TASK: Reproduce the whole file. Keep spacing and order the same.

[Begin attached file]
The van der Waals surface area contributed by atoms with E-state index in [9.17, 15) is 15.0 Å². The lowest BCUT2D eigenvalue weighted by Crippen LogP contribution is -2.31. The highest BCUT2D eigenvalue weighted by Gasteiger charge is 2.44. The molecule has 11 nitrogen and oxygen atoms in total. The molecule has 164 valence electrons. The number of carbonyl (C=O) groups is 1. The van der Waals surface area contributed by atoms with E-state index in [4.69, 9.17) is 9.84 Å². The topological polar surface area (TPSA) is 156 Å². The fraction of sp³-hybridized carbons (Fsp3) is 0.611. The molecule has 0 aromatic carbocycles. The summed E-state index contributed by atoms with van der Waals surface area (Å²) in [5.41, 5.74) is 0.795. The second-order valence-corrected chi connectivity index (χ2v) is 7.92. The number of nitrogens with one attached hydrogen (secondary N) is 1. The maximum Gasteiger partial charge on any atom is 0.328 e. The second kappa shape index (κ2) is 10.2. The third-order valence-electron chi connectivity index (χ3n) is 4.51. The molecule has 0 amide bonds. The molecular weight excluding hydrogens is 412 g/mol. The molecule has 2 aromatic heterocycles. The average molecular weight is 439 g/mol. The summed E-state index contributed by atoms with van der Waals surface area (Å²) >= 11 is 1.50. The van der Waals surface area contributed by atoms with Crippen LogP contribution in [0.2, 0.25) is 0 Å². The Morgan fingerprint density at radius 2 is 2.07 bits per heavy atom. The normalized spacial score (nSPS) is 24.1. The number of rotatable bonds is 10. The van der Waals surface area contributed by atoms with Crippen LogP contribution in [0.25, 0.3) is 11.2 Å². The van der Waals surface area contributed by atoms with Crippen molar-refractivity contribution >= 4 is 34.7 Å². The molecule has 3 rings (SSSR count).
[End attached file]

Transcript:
The van der Waals surface area contributed by atoms with E-state index in [9.17, 15) is 15.0 Å². The lowest BCUT2D eigenvalue weighted by Crippen LogP contribution is -2.31. The highest BCUT2D eigenvalue weighted by Gasteiger charge is 2.44. The molecule has 11 nitrogen and oxygen atoms in total. The molecule has 164 valence electrons. The number of carbonyl (C=O) groups is 1. The van der Waals surface area contributed by atoms with E-state index in [4.69, 9.17) is 9.84 Å². The topological polar surface area (TPSA) is 156 Å². The fraction of sp³-hybridized carbons (Fsp3) is 0.611. The molecule has 0 aromatic carbocycles. The summed E-state index contributed by atoms with van der Waals surface area (Å²) in [5.41, 5.74) is 0.795. The second-order valence-corrected chi connectivity index (χ2v) is 7.92. The number of nitrogens with one attached hydrogen (secondary N) is 1. The maximum Gasteiger partial charge on any atom is 0.328 e. The second kappa shape index (κ2) is 10.2. The third-order valence-electron chi connectivity index (χ3n) is 4.51. The molecule has 0 amide bonds. The molecular weight excluding hydrogens is 412 g/mol. The molecule has 2 aromatic heterocycles. The average molecular weight is 439 g/mol. The summed E-state index contributed by atoms with van der Waals surface area (Å²) >= 11 is 1.50. The van der Waals surface area contributed by atoms with Crippen LogP contribution in [0.2, 0.25) is 0 Å². The Morgan fingerprint density at radius 2 is 2.07 bits per heavy atom. The normalized spacial score (nSPS) is 24.1. The number of rotatable bonds is 10. The van der Waals surface area contributed by atoms with Crippen LogP contribution in [0.25, 0.3) is 11.2 Å². The van der Waals surface area contributed by atoms with Crippen molar-refractivity contribution >= 4 is 34.7 Å². The molecule has 3 rings (SSSR count).